Telling a quilt's tale

Storyteller Brett Dillingham blends fact and fiction in a theater piece inspired by a 100-year-old quilt

Posted: Thursday, February 07, 2002

For each of the thousands of threads running through the "Soldier's Quilt" at the Alaska State Museum, there are unseen accompanying threads of fact, history, story and legend about its creator and his intriguing life story.

It is from those invisible threads that Juneau storyteller Brett Dillingham has woven the program "Quilt: A Soldiers' Story," which will be performed Friday and Saturday at the museum.

The "Soldier's Quilt," on a year-long loan to the museum from the Smithsonian, was created by Civil War veteran Jewett Washington Curtis and may have been completed while he was serving with the U.S. Army in Alaska.

"It's a really phenomenal quilt in all of American quilt history," said June Hall, who served as guest curator for the original quilt exhibit last year. "Its large size, its piecing technique, the history behind it ... is all a pretty amazing combination."

The exhibit had to include educational components to secure a Museum Loan Network grant, which brought the quilt to Juneau.

"One of the things that came to mind was having Brett do a historical interpretation of Curtis' life," Hall said.

Dillingham took on the challenge and, along with Hall, researched Curtis, the era he lived in and the background of the quilt.

Their research found that Curtis enlisted to fight in the Civil War in 1862 at the age of 14. He was wounded at Gettysburg the following year and was discharged in 1865.

For the next 35 years he periodically rejoined the Army for various assignments, eventually ending up in Alaska in 1898 to maintain order during the Klondike Gold Rush. It was at that time, in Dyea, that Curtis is believed to have completed the quilt.

Curtis married and had three children, but only one son survived childhood. After his wife died in 1904, Curtis sent his son to relatives. Curtis died in 1927.

Dillingham explored the idea of soldiers making quilts, tracing the tradition to the Crimean War of the 1850s.

"I think it's a way to deal with what we call post-traumatic stress syndrome," he said. "I think that happened to this guy in the Civil War."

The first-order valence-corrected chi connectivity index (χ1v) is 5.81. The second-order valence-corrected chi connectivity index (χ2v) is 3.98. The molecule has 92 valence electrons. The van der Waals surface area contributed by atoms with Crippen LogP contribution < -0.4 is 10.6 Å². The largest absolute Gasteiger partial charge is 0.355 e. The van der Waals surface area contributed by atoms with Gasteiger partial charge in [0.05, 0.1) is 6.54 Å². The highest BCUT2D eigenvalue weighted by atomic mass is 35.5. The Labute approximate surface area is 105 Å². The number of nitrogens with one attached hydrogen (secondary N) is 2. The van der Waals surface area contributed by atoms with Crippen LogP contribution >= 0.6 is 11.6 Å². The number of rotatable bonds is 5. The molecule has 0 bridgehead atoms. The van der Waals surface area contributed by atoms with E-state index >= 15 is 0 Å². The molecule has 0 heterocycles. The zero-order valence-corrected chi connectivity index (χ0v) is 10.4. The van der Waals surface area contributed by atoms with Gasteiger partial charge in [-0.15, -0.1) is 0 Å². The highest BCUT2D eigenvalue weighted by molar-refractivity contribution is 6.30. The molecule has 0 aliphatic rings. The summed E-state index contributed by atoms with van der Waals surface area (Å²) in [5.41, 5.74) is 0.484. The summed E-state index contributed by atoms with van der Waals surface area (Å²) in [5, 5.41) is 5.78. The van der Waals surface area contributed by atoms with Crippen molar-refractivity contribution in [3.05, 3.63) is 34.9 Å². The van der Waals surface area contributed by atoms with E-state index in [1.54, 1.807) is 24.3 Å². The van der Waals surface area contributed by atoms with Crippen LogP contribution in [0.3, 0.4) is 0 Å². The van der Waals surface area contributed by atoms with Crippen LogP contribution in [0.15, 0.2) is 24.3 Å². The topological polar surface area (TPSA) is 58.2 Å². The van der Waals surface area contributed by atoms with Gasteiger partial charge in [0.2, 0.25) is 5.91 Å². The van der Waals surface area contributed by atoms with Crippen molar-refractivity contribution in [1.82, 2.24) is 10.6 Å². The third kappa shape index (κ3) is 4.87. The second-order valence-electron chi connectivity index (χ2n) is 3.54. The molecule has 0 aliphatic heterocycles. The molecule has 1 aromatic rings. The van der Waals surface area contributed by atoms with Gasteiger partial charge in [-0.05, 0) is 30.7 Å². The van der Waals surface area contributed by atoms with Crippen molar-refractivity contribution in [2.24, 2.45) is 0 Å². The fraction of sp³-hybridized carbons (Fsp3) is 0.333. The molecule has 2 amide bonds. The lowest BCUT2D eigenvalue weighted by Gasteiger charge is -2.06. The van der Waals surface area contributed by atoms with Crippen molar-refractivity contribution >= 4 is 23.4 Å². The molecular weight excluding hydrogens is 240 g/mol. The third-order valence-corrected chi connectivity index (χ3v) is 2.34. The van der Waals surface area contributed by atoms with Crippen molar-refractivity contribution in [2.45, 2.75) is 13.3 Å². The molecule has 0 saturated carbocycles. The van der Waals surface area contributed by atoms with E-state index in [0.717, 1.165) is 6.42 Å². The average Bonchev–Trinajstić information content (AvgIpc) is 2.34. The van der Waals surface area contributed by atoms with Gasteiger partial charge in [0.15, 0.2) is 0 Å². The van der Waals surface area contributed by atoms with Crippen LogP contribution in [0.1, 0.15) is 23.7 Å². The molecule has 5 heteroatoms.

Finally, Dillingham read journals, news accounts and other primary sources to flesh out the facts of Curtis' life and form the atmosphere of the story.

"Quilt: A Soldiers' Story" is an amalgam of the facts and traditions found through research and fictional elements of Dillingham's creation. Jewett Washington Curtis does not directly appear in the piece. Instead, the play focuses on people from the periphery of his life.

It opens with Curtis' fictional cousin, William, receiving a letter from Curtis' surviving son, Clark, in the late 1920s.

Clark, who had never seen his father after being sent away, has just received a trunk of his father's belongings - including the quilt - and is seeking information. William lapses into a vivid recollection of the Civil War, thus beginning the tale of the quilt. The quilt's journey ends up in Dyea decades later, where a bartender brings in elements of the Tlingit culture and narrates how the quilt - and Jewett Washington Curtis' wartime experience - were patched together.

Dillingham plays three roles - William Curtis and the Dyea bartender, as well as a black man who served with the Confederacy and whose life has many parallels with Jewett Washington Curtis. The rest of the cast includes Bruce Massey as a doctor, Linda Frame as a nurse, and Victoria Johnson as a Tlingit drummer, with Bob Banghart playing fiddle.

Dillingham said the piece should give the audience a sense of history and an understanding of the experience of war.

"I want them to walk away with a gift," he said, "a knowledge and further insight into humanity."

"Quilt: A Soldiers' Story" will be performed at 7:30 p.m. Friday and Saturday at the Alaska State Museum, 395 Whittier Street. Admission is free, and seating is limited.

Andrew Krueger can be reached at

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